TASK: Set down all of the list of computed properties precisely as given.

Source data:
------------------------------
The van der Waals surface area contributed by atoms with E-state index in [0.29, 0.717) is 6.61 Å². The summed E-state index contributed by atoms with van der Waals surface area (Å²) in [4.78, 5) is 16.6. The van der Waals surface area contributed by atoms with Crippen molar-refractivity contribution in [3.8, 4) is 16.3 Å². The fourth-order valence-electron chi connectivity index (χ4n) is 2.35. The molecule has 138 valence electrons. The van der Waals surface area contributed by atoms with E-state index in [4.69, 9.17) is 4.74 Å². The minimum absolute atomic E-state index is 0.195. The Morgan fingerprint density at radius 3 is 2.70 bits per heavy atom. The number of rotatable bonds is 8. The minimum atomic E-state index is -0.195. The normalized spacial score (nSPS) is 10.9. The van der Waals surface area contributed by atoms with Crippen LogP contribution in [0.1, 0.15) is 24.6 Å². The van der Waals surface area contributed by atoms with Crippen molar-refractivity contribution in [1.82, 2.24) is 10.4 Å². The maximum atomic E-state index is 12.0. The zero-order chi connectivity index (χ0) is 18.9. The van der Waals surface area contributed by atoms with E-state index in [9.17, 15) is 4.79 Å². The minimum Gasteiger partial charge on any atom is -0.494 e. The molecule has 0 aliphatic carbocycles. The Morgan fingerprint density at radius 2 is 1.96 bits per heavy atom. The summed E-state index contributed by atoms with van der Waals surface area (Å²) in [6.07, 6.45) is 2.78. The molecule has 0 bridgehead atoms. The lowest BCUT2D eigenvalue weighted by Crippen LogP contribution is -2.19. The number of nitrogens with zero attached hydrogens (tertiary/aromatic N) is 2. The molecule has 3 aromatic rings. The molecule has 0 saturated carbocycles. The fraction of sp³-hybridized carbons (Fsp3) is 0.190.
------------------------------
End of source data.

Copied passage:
The van der Waals surface area contributed by atoms with E-state index in [0.29, 0.717) is 6.61 Å². The summed E-state index contributed by atoms with van der Waals surface area (Å²) in [4.78, 5) is 16.6. The van der Waals surface area contributed by atoms with Crippen molar-refractivity contribution in [3.8, 4) is 16.3 Å². The fourth-order valence-electron chi connectivity index (χ4n) is 2.35. The molecule has 138 valence electrons. The van der Waals surface area contributed by atoms with E-state index in [4.69, 9.17) is 4.74 Å². The minimum absolute atomic E-state index is 0.195. The Morgan fingerprint density at radius 3 is 2.70 bits per heavy atom. The number of rotatable bonds is 8. The minimum atomic E-state index is -0.195. The normalized spacial score (nSPS) is 10.9. The van der Waals surface area contributed by atoms with Crippen LogP contribution in [0.1, 0.15) is 24.6 Å². The van der Waals surface area contributed by atoms with Crippen molar-refractivity contribution in [1.82, 2.24) is 10.4 Å². The maximum atomic E-state index is 12.0. The zero-order chi connectivity index (χ0) is 18.9. The van der Waals surface area contributed by atoms with E-state index in [9.17, 15) is 4.79 Å². The minimum Gasteiger partial charge on any atom is -0.494 e. The molecule has 0 aliphatic carbocycles. The Morgan fingerprint density at radius 2 is 1.96 bits per heavy atom. The summed E-state index contributed by atoms with van der Waals surface area (Å²) in [6.07, 6.45) is 2.78. The molecule has 0 bridgehead atoms. The lowest BCUT2D eigenvalue weighted by Crippen LogP contribution is -2.19. The number of nitrogens with zero attached hydrogens (tertiary/aromatic N) is 2. The molecule has 3 aromatic rings. The molecule has 0 saturated carbocycles. The fraction of sp³-hybridized carbons (Fsp3) is 0.190.